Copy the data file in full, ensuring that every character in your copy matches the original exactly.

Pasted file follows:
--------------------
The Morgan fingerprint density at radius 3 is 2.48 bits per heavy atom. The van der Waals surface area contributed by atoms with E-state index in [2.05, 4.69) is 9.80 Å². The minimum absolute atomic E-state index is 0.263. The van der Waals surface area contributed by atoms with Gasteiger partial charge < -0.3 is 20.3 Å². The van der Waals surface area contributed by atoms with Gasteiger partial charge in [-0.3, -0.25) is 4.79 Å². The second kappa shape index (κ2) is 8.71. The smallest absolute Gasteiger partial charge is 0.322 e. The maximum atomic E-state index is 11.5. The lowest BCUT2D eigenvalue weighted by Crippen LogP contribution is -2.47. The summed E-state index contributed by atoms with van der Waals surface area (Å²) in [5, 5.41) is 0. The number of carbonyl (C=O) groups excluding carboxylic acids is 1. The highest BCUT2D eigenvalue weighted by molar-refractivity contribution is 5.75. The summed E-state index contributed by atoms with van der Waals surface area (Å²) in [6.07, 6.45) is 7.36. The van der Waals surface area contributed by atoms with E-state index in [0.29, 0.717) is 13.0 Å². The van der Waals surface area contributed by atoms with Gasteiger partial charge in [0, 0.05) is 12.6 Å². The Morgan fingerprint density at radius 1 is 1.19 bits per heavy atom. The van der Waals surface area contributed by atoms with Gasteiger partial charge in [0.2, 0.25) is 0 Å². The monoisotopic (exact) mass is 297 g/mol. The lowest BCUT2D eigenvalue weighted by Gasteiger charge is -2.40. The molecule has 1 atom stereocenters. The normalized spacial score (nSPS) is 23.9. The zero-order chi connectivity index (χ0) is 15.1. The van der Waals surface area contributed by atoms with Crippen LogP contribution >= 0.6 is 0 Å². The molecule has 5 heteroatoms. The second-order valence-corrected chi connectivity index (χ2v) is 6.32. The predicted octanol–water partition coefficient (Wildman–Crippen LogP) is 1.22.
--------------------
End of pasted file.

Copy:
The Morgan fingerprint density at radius 3 is 2.48 bits per heavy atom. The van der Waals surface area contributed by atoms with E-state index in [2.05, 4.69) is 9.80 Å². The minimum absolute atomic E-state index is 0.263. The van der Waals surface area contributed by atoms with Gasteiger partial charge < -0.3 is 20.3 Å². The van der Waals surface area contributed by atoms with Gasteiger partial charge in [-0.3, -0.25) is 4.79 Å². The second kappa shape index (κ2) is 8.71. The smallest absolute Gasteiger partial charge is 0.322 e. The maximum atomic E-state index is 11.5. The lowest BCUT2D eigenvalue weighted by Crippen LogP contribution is -2.47. The summed E-state index contributed by atoms with van der Waals surface area (Å²) in [5, 5.41) is 0. The number of carbonyl (C=O) groups excluding carboxylic acids is 1. The highest BCUT2D eigenvalue weighted by molar-refractivity contribution is 5.75. The summed E-state index contributed by atoms with van der Waals surface area (Å²) in [6.07, 6.45) is 7.36. The van der Waals surface area contributed by atoms with E-state index in [0.29, 0.717) is 13.0 Å². The van der Waals surface area contributed by atoms with Gasteiger partial charge in [0, 0.05) is 12.6 Å². The Morgan fingerprint density at radius 1 is 1.19 bits per heavy atom. The van der Waals surface area contributed by atoms with Gasteiger partial charge in [0.2, 0.25) is 0 Å². The monoisotopic (exact) mass is 297 g/mol. The lowest BCUT2D eigenvalue weighted by Gasteiger charge is -2.40. The molecule has 1 atom stereocenters. The normalized spacial score (nSPS) is 23.9. The zero-order chi connectivity index (χ0) is 15.1. The van der Waals surface area contributed by atoms with Crippen LogP contribution >= 0.6 is 0 Å². The molecule has 5 heteroatoms. The second-order valence-corrected chi connectivity index (χ2v) is 6.32. The predicted octanol–water partition coefficient (Wildman–Crippen LogP) is 1.22.